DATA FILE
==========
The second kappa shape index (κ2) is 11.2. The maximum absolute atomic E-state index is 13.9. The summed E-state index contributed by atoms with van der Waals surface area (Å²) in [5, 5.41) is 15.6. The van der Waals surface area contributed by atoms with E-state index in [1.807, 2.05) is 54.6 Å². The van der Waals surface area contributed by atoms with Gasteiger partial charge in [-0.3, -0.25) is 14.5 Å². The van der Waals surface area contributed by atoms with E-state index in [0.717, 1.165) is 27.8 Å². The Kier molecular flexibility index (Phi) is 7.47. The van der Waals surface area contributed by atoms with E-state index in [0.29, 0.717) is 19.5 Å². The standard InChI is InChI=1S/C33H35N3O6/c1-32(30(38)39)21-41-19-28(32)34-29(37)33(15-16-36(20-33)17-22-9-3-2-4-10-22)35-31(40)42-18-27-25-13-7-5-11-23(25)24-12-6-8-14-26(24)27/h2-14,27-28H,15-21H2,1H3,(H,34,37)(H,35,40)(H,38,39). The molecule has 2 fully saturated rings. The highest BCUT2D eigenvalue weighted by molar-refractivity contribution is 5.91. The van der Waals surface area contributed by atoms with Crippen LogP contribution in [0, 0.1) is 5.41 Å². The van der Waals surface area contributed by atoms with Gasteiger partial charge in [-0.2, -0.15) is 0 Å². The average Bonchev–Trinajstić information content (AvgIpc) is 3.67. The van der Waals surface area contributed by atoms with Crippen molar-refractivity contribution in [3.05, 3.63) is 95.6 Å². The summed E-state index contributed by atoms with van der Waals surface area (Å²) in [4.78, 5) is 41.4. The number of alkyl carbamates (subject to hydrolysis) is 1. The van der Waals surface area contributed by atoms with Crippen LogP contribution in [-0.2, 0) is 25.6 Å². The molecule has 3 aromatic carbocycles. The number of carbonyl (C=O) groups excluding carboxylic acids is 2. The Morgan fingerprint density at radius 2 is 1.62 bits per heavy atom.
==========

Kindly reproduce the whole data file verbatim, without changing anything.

The second kappa shape index (κ2) is 11.2. The maximum absolute atomic E-state index is 13.9. The summed E-state index contributed by atoms with van der Waals surface area (Å²) in [5, 5.41) is 15.6. The van der Waals surface area contributed by atoms with E-state index in [1.807, 2.05) is 54.6 Å². The van der Waals surface area contributed by atoms with Gasteiger partial charge in [-0.3, -0.25) is 14.5 Å². The van der Waals surface area contributed by atoms with E-state index in [0.717, 1.165) is 27.8 Å². The Kier molecular flexibility index (Phi) is 7.47. The van der Waals surface area contributed by atoms with E-state index in [0.29, 0.717) is 19.5 Å². The standard InChI is InChI=1S/C33H35N3O6/c1-32(30(38)39)21-41-19-28(32)34-29(37)33(15-16-36(20-33)17-22-9-3-2-4-10-22)35-31(40)42-18-27-25-13-7-5-11-23(25)24-12-6-8-14-26(24)27/h2-14,27-28H,15-21H2,1H3,(H,34,37)(H,35,40)(H,38,39). The molecule has 2 fully saturated rings. The highest BCUT2D eigenvalue weighted by molar-refractivity contribution is 5.91. The van der Waals surface area contributed by atoms with Crippen LogP contribution in [0, 0.1) is 5.41 Å². The van der Waals surface area contributed by atoms with Gasteiger partial charge in [-0.2, -0.15) is 0 Å². The average Bonchev–Trinajstić information content (AvgIpc) is 3.67. The van der Waals surface area contributed by atoms with Crippen molar-refractivity contribution in [3.05, 3.63) is 95.6 Å². The summed E-state index contributed by atoms with van der Waals surface area (Å²) in [4.78, 5) is 41.4. The number of alkyl carbamates (subject to hydrolysis) is 1. The van der Waals surface area contributed by atoms with Crippen LogP contribution in [-0.2, 0) is 25.6 Å². The molecule has 3 aromatic carbocycles. The number of carbonyl (C=O) groups excluding carboxylic acids is 2. The Morgan fingerprint density at radius 2 is 1.62 bits per heavy atom.